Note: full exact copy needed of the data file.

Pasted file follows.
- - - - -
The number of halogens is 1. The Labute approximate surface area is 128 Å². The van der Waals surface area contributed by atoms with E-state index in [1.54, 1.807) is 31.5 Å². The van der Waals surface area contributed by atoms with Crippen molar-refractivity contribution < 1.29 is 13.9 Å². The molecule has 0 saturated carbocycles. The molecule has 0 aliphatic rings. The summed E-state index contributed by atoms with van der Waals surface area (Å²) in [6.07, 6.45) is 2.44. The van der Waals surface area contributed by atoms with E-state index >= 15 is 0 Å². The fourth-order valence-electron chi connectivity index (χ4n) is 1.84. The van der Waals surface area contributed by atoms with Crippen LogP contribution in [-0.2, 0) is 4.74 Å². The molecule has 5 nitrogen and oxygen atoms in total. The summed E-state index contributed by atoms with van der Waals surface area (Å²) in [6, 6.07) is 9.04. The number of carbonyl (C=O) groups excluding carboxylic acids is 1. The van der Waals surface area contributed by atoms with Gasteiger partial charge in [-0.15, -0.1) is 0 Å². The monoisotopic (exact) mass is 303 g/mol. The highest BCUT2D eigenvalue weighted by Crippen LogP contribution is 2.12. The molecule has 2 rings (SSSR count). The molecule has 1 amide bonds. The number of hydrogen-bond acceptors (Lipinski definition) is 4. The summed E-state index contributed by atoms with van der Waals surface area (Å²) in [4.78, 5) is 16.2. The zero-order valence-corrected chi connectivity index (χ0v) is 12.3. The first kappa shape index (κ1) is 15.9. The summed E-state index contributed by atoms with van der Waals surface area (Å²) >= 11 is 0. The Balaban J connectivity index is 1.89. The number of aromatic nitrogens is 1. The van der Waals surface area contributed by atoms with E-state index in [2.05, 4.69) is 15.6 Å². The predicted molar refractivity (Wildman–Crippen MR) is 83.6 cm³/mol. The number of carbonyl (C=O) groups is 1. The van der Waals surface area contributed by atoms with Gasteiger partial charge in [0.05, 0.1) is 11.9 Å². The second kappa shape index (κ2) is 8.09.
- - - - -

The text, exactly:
The number of halogens is 1. The Labute approximate surface area is 128 Å². The van der Waals surface area contributed by atoms with E-state index in [1.54, 1.807) is 31.5 Å². The van der Waals surface area contributed by atoms with Crippen molar-refractivity contribution < 1.29 is 13.9 Å². The molecule has 0 saturated carbocycles. The molecule has 0 aliphatic rings. The summed E-state index contributed by atoms with van der Waals surface area (Å²) in [6.07, 6.45) is 2.44. The van der Waals surface area contributed by atoms with E-state index >= 15 is 0 Å². The fourth-order valence-electron chi connectivity index (χ4n) is 1.84. The van der Waals surface area contributed by atoms with Crippen LogP contribution in [-0.2, 0) is 4.74 Å². The molecule has 5 nitrogen and oxygen atoms in total. The summed E-state index contributed by atoms with van der Waals surface area (Å²) in [6, 6.07) is 9.04. The number of carbonyl (C=O) groups excluding carboxylic acids is 1. The van der Waals surface area contributed by atoms with Gasteiger partial charge in [-0.15, -0.1) is 0 Å². The monoisotopic (exact) mass is 303 g/mol. The highest BCUT2D eigenvalue weighted by Crippen LogP contribution is 2.12. The molecule has 2 rings (SSSR count). The molecule has 1 amide bonds. The number of hydrogen-bond acceptors (Lipinski definition) is 4. The summed E-state index contributed by atoms with van der Waals surface area (Å²) in [4.78, 5) is 16.2. The zero-order valence-corrected chi connectivity index (χ0v) is 12.3. The first kappa shape index (κ1) is 15.9. The summed E-state index contributed by atoms with van der Waals surface area (Å²) >= 11 is 0. The Balaban J connectivity index is 1.89. The number of aromatic nitrogens is 1. The van der Waals surface area contributed by atoms with E-state index in [2.05, 4.69) is 15.6 Å². The predicted molar refractivity (Wildman–Crippen MR) is 83.6 cm³/mol. The number of carbonyl (C=O) groups is 1. The van der Waals surface area contributed by atoms with Gasteiger partial charge in [0.05, 0.1) is 11.9 Å². The second kappa shape index (κ2) is 8.09.